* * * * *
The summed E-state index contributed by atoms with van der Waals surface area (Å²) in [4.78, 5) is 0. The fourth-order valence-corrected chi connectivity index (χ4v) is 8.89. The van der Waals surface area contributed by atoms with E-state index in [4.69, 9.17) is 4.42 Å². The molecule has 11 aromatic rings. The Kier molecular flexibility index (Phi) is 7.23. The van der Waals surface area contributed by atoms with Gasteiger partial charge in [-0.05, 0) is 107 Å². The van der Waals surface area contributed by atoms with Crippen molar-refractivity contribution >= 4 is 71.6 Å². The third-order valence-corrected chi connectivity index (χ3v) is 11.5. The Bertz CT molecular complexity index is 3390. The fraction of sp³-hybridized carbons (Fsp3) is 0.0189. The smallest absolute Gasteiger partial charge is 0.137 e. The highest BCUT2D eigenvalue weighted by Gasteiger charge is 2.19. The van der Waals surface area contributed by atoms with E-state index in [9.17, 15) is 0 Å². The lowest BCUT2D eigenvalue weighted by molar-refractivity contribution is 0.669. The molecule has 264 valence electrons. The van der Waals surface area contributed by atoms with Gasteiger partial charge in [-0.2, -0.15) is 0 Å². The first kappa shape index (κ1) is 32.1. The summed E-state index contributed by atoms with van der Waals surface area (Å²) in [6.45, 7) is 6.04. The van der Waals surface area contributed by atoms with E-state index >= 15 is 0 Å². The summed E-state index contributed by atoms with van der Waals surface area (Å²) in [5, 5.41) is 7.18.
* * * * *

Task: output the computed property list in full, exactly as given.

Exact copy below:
The summed E-state index contributed by atoms with van der Waals surface area (Å²) in [4.78, 5) is 0. The fourth-order valence-corrected chi connectivity index (χ4v) is 8.89. The van der Waals surface area contributed by atoms with E-state index in [4.69, 9.17) is 4.42 Å². The molecule has 11 aromatic rings. The Kier molecular flexibility index (Phi) is 7.23. The van der Waals surface area contributed by atoms with Gasteiger partial charge in [-0.05, 0) is 107 Å². The van der Waals surface area contributed by atoms with Crippen molar-refractivity contribution >= 4 is 71.6 Å². The third-order valence-corrected chi connectivity index (χ3v) is 11.5. The Bertz CT molecular complexity index is 3390. The fraction of sp³-hybridized carbons (Fsp3) is 0.0189. The smallest absolute Gasteiger partial charge is 0.137 e. The highest BCUT2D eigenvalue weighted by Gasteiger charge is 2.19. The van der Waals surface area contributed by atoms with E-state index in [9.17, 15) is 0 Å². The lowest BCUT2D eigenvalue weighted by molar-refractivity contribution is 0.669. The molecule has 264 valence electrons. The van der Waals surface area contributed by atoms with Gasteiger partial charge in [-0.2, -0.15) is 0 Å². The first kappa shape index (κ1) is 32.1. The summed E-state index contributed by atoms with van der Waals surface area (Å²) in [6.45, 7) is 6.04. The van der Waals surface area contributed by atoms with E-state index >= 15 is 0 Å². The summed E-state index contributed by atoms with van der Waals surface area (Å²) in [5, 5.41) is 7.18.